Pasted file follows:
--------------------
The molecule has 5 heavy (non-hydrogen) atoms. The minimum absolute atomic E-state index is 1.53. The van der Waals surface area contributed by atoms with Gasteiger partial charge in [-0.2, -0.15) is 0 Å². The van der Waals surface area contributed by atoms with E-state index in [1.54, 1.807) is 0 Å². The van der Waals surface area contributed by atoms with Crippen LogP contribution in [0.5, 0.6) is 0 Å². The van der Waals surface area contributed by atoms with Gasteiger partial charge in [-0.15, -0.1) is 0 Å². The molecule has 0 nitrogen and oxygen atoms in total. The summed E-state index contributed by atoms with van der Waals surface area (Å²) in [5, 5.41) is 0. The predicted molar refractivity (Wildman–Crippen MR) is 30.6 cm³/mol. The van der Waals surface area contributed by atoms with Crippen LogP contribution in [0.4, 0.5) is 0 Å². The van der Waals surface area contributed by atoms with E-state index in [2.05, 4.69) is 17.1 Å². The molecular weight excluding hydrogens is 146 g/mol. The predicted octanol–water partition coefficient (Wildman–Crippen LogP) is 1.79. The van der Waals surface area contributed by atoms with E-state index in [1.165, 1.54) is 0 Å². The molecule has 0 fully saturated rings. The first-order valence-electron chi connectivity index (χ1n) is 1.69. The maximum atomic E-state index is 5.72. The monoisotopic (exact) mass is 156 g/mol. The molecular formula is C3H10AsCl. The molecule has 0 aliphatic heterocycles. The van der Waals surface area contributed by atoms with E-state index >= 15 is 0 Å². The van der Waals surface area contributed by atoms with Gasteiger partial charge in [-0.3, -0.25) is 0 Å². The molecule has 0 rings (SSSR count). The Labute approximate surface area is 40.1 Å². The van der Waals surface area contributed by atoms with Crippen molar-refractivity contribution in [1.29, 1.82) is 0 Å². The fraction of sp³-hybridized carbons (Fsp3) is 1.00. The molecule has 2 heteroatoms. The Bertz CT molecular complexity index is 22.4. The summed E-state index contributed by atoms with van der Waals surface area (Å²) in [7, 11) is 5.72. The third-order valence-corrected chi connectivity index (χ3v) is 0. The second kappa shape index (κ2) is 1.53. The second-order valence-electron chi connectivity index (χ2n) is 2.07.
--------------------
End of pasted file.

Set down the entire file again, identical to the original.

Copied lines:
The molecule has 5 heavy (non-hydrogen) atoms. The minimum absolute atomic E-state index is 1.53. The van der Waals surface area contributed by atoms with Gasteiger partial charge in [-0.2, -0.15) is 0 Å². The van der Waals surface area contributed by atoms with E-state index in [1.54, 1.807) is 0 Å². The van der Waals surface area contributed by atoms with Crippen LogP contribution in [0.5, 0.6) is 0 Å². The van der Waals surface area contributed by atoms with Gasteiger partial charge in [-0.15, -0.1) is 0 Å². The molecule has 0 nitrogen and oxygen atoms in total. The summed E-state index contributed by atoms with van der Waals surface area (Å²) in [5, 5.41) is 0. The predicted molar refractivity (Wildman–Crippen MR) is 30.6 cm³/mol. The van der Waals surface area contributed by atoms with Crippen LogP contribution in [0.4, 0.5) is 0 Å². The van der Waals surface area contributed by atoms with E-state index in [2.05, 4.69) is 17.1 Å². The molecular weight excluding hydrogens is 146 g/mol. The predicted octanol–water partition coefficient (Wildman–Crippen LogP) is 1.79. The van der Waals surface area contributed by atoms with E-state index in [1.165, 1.54) is 0 Å². The molecule has 0 fully saturated rings. The first-order valence-electron chi connectivity index (χ1n) is 1.69. The maximum atomic E-state index is 5.72. The monoisotopic (exact) mass is 156 g/mol. The molecular formula is C3H10AsCl. The molecule has 0 aliphatic heterocycles. The van der Waals surface area contributed by atoms with E-state index >= 15 is 0 Å². The van der Waals surface area contributed by atoms with Gasteiger partial charge in [-0.3, -0.25) is 0 Å². The molecule has 0 rings (SSSR count). The Labute approximate surface area is 40.1 Å². The van der Waals surface area contributed by atoms with Crippen molar-refractivity contribution in [1.29, 1.82) is 0 Å². The fraction of sp³-hybridized carbons (Fsp3) is 1.00. The molecule has 2 heteroatoms. The Bertz CT molecular complexity index is 22.4. The summed E-state index contributed by atoms with van der Waals surface area (Å²) in [7, 11) is 5.72. The third-order valence-corrected chi connectivity index (χ3v) is 0. The second kappa shape index (κ2) is 1.53. The second-order valence-electron chi connectivity index (χ2n) is 2.07.